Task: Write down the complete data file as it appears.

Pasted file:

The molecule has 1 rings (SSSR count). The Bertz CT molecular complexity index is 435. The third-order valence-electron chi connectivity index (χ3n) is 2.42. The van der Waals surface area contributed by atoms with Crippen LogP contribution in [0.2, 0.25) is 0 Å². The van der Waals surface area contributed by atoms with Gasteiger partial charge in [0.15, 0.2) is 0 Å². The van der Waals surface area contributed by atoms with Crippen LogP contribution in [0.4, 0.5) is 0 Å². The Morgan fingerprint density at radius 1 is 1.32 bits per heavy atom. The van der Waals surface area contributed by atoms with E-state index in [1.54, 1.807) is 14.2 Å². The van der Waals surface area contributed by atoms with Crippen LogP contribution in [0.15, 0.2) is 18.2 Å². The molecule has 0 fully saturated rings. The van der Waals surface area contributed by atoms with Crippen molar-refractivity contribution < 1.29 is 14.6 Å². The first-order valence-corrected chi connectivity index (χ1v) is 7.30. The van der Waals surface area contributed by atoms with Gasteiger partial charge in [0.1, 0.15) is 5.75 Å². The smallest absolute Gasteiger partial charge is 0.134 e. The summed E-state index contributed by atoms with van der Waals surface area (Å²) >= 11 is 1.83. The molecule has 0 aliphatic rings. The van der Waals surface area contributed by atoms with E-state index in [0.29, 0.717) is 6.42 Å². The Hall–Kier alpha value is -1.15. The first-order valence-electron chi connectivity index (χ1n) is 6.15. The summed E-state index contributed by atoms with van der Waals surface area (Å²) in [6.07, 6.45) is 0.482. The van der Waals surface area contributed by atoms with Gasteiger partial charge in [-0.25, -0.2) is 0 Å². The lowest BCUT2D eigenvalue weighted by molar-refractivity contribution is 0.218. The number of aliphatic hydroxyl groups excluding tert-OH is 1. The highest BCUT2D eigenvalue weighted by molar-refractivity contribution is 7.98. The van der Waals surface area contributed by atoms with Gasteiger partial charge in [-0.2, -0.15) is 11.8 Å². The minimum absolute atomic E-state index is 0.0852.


The molecule has 1 rings (SSSR count). The Bertz CT molecular complexity index is 435. The third-order valence-electron chi connectivity index (χ3n) is 2.42. The van der Waals surface area contributed by atoms with Crippen LogP contribution in [0.2, 0.25) is 0 Å². The van der Waals surface area contributed by atoms with Gasteiger partial charge in [0.15, 0.2) is 0 Å². The van der Waals surface area contributed by atoms with Crippen LogP contribution in [0.4, 0.5) is 0 Å². The Morgan fingerprint density at radius 1 is 1.32 bits per heavy atom. The van der Waals surface area contributed by atoms with E-state index in [1.54, 1.807) is 14.2 Å². The van der Waals surface area contributed by atoms with Crippen LogP contribution in [0.15, 0.2) is 18.2 Å². The molecule has 0 fully saturated rings. The van der Waals surface area contributed by atoms with Crippen molar-refractivity contribution < 1.29 is 14.6 Å². The first-order valence-corrected chi connectivity index (χ1v) is 7.30. The van der Waals surface area contributed by atoms with Gasteiger partial charge in [0.1, 0.15) is 5.75 Å². The smallest absolute Gasteiger partial charge is 0.134 e. The summed E-state index contributed by atoms with van der Waals surface area (Å²) >= 11 is 1.83. The molecule has 0 aliphatic rings. The van der Waals surface area contributed by atoms with E-state index in [0.29, 0.717) is 6.42 Å². The Hall–Kier alpha value is -1.15. The first-order valence-electron chi connectivity index (χ1n) is 6.15. The summed E-state index contributed by atoms with van der Waals surface area (Å²) in [6.07, 6.45) is 0.482. The van der Waals surface area contributed by atoms with Gasteiger partial charge in [-0.25, -0.2) is 0 Å². The lowest BCUT2D eigenvalue weighted by molar-refractivity contribution is 0.218. The number of aliphatic hydroxyl groups excluding tert-OH is 1. The highest BCUT2D eigenvalue weighted by molar-refractivity contribution is 7.98. The van der Waals surface area contributed by atoms with Gasteiger partial charge in [-0.2, -0.15) is 11.8 Å². The minimum absolute atomic E-state index is 0.0852.